(2)    The criminal court may only impose a punishment by disqualification as a separate punishment where the criminal law permits the administration of such punishment for the criminal offence committed and if, with regard to the nature and seriousness of the criminal offence committed and the character of the offender and their personal circumstance, no other punishment need be imposed.

(3)    The punishment by disqualification consists of the convict being prevented for the duration of the punishment from pursuing certain employment, occupation or function or such an activity which is conditioned by a special licence, or whose pursuit is regulated by another legal regulation.

For legal persons:

Under section 20 of the Corporate Criminal liability Act

(1)    The court may impose disqualification to a legal person from one to twenty years, if the crime was committed in connection with this activity.

(2)    Provision of paragraph 17 sec. 4 shall be used similarly.

• V. Punishment by publishing a sentence

Under section 23 of the Corporate Criminal Liability Act –

(1)    The criminal court may impose a penalty of publication of the judgement, if it is necessary to acquaint the public with the judgement of conviction, especially according to the nature and seriousness of the crime, or if it is required by the interest in protecting the safety of people or property, or society. In this case, the court determines the kind of public means of communication in which the judgement is to be published, the extent of its publication and the period within which the legal entity shall publish the judgement.

(2)    The penalty of publication of the judgement lies in the fact that the convicted legal entity is allowed at his own expense a final conviction, or its part to publish in the court determined kind of means of communication, with data indicating the name of a company or legal person and its head office. Data allowing identification of the natural person or legal entity that is different from the convicted legal entity mentioned in the operative part of the judgement and the reasons must be made anonymous before publication.

For example, these crimes can be committed by infringement of the Directives:

  1. Unauthorised Entrepreneurial Activities according to section 251 of the Criminal Code (imprisonment of up to eight years or a monetary penalty or punishment by disqualification).
  1. Damage to the Consumer according to section 253 of the Criminal Code (imprisonment of up to eight years or punishment by disqualification or forfeiture of item).
  1. Violation of Regulations on Rules of Competition according to section 248 of the Criminal Code (imprisonment of up to eight years or monetary penalty or punishment by disqualification or forfeiture of item).

What are the possible administrative sanctions for the infringement of the Directives' provisions?

The most common administrative sanction in accordance with Act no. 634/1992 Coll., on Protection of Consumers, which may be imposed for the infringement is a fine. The administrative court will award the fine. Under the paragraphs (1) to (13) section 24 of this Law, all kinds of offences committed by a trader or a legal entity, that could be punished by a fine are mentioned Paragraph (14) sets the specific amounts of the fines. The fines under this paragraph are divided into five groups depending on seriousness of the offence committed. The groups are: fines up to CZK 1 000 000 (approx. EUR 40 000), fines up to CZK 2 000 000 (approx. EUR 80 000), fines up to CZK 3 000 000 (approx. EUR 120 000), fines up to CZK 5 000 000 (approx. EUR 200 000), fines up to CZK 50 000 000 (approx. EUR 2 000 000).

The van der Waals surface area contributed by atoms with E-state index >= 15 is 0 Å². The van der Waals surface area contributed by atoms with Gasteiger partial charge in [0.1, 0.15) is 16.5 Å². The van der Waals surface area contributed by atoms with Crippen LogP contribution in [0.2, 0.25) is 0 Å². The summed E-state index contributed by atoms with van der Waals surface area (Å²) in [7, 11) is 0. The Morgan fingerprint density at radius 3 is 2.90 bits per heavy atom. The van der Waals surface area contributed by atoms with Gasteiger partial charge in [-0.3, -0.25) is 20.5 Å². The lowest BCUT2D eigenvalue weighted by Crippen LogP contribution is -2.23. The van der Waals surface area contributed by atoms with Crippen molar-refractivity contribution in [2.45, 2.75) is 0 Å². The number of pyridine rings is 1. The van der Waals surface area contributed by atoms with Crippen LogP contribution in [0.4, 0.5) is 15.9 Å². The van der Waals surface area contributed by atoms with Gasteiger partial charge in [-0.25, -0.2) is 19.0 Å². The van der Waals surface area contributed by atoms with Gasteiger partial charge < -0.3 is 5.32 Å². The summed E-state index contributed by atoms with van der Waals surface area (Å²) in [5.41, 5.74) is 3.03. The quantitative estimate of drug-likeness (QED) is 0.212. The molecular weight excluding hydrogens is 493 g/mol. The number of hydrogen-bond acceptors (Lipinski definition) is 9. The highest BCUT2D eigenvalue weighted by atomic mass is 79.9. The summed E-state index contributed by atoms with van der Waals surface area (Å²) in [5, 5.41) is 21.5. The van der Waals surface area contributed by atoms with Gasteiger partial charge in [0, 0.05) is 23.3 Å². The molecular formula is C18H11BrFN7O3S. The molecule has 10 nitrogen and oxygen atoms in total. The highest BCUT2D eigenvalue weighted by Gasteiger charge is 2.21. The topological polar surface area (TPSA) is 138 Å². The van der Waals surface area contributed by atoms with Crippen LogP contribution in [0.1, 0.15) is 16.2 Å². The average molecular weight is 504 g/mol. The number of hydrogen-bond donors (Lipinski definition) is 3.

There is no max. or min. amount of fines. (Repeated breaking of law can lead to higher fines)


What are the contractual consequences of an administrative order or a judgment on an individual transaction under the Directives?

The administrative and contractual consequences are usually separated. The aim of the administrative order is to sanction the breach of public law (market conditions, price control, safety regulation, unfair practices, etc.), the contractual consequences (such as invalidity of the contract, damages etc.) which belong to the private law and is a matter of individual lawsuit or claim.

A contract may be invalid if it is contrary to good morals or contrary to a statute, if so required by the sense and purpose of a statute. In certain cases (such as when a person acted in error concerning a decisive circumstance), if the invalidity of a juridical act is determined to protect the interest of a person, invalidity may only be invoked by that person. However, a court shall, even of its own motion, take into account the invalidity of a juridical act which is manifestly against good morals or which is contrary to a statute and manifestly disrupting public order. This also applies in cases where a juridical act requires the provision of a performance which was impossible from the beginning.

According to sec. 1813 CC, contractual arrangements which establish, contrary to the requirement of proportionality, a significant imbalance in the rights or duties of the parties to the detriment of the consumer are presumed to be prohibited (this does not apply to stipulations on a subject of performance or price if they are provided to the consumer clearly and understandably). Disproportionate stipulations are disregarded unless invoked by the consumer.

Under the regulation of unjust enrichment (sec. 2991 CC), a person who is enriched at the expense of another without a just cause must, to the extent of his enrichment, make restitution to the impoverished person. An unjustly enriched person means a person who acquires a pecuniary benefit by being provided with a performance based on no legal cause, a performance based on a legal cause which expired, by the unlawful use of the value of another or by performance which the unjustly enriched person was lawfully obliged to provide but which was provided in his stead.